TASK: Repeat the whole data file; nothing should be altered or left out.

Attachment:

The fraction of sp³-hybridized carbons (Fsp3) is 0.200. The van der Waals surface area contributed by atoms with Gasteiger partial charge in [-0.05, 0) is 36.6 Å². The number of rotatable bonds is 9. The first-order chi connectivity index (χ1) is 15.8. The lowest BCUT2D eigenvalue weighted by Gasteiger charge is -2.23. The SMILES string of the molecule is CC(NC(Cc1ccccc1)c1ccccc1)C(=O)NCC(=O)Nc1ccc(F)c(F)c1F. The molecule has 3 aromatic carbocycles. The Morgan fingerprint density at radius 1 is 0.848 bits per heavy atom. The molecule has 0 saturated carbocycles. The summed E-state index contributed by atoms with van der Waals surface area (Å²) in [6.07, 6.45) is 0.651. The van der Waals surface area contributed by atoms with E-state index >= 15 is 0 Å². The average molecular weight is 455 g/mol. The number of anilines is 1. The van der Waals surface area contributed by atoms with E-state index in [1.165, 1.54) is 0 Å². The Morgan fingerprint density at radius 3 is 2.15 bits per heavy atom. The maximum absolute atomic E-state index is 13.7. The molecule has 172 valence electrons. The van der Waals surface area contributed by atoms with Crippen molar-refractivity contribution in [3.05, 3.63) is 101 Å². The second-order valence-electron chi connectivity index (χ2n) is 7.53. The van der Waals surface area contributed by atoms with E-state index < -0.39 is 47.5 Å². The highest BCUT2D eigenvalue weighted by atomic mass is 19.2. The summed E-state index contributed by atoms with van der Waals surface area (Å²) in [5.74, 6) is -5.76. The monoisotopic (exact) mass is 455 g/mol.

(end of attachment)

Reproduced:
The fraction of sp³-hybridized carbons (Fsp3) is 0.200. The van der Waals surface area contributed by atoms with Gasteiger partial charge in [-0.05, 0) is 36.6 Å². The number of rotatable bonds is 9. The first-order chi connectivity index (χ1) is 15.8. The lowest BCUT2D eigenvalue weighted by Gasteiger charge is -2.23. The SMILES string of the molecule is CC(NC(Cc1ccccc1)c1ccccc1)C(=O)NCC(=O)Nc1ccc(F)c(F)c1F. The molecule has 3 aromatic carbocycles. The Morgan fingerprint density at radius 1 is 0.848 bits per heavy atom. The molecule has 0 saturated carbocycles. The summed E-state index contributed by atoms with van der Waals surface area (Å²) in [6.07, 6.45) is 0.651. The van der Waals surface area contributed by atoms with E-state index >= 15 is 0 Å². The average molecular weight is 455 g/mol. The number of anilines is 1. The van der Waals surface area contributed by atoms with E-state index in [1.165, 1.54) is 0 Å². The Morgan fingerprint density at radius 3 is 2.15 bits per heavy atom. The maximum absolute atomic E-state index is 13.7. The molecule has 172 valence electrons. The van der Waals surface area contributed by atoms with Crippen molar-refractivity contribution in [3.05, 3.63) is 101 Å². The second-order valence-electron chi connectivity index (χ2n) is 7.53. The van der Waals surface area contributed by atoms with E-state index < -0.39 is 47.5 Å². The highest BCUT2D eigenvalue weighted by atomic mass is 19.2. The summed E-state index contributed by atoms with van der Waals surface area (Å²) in [5.74, 6) is -5.76. The monoisotopic (exact) mass is 455 g/mol.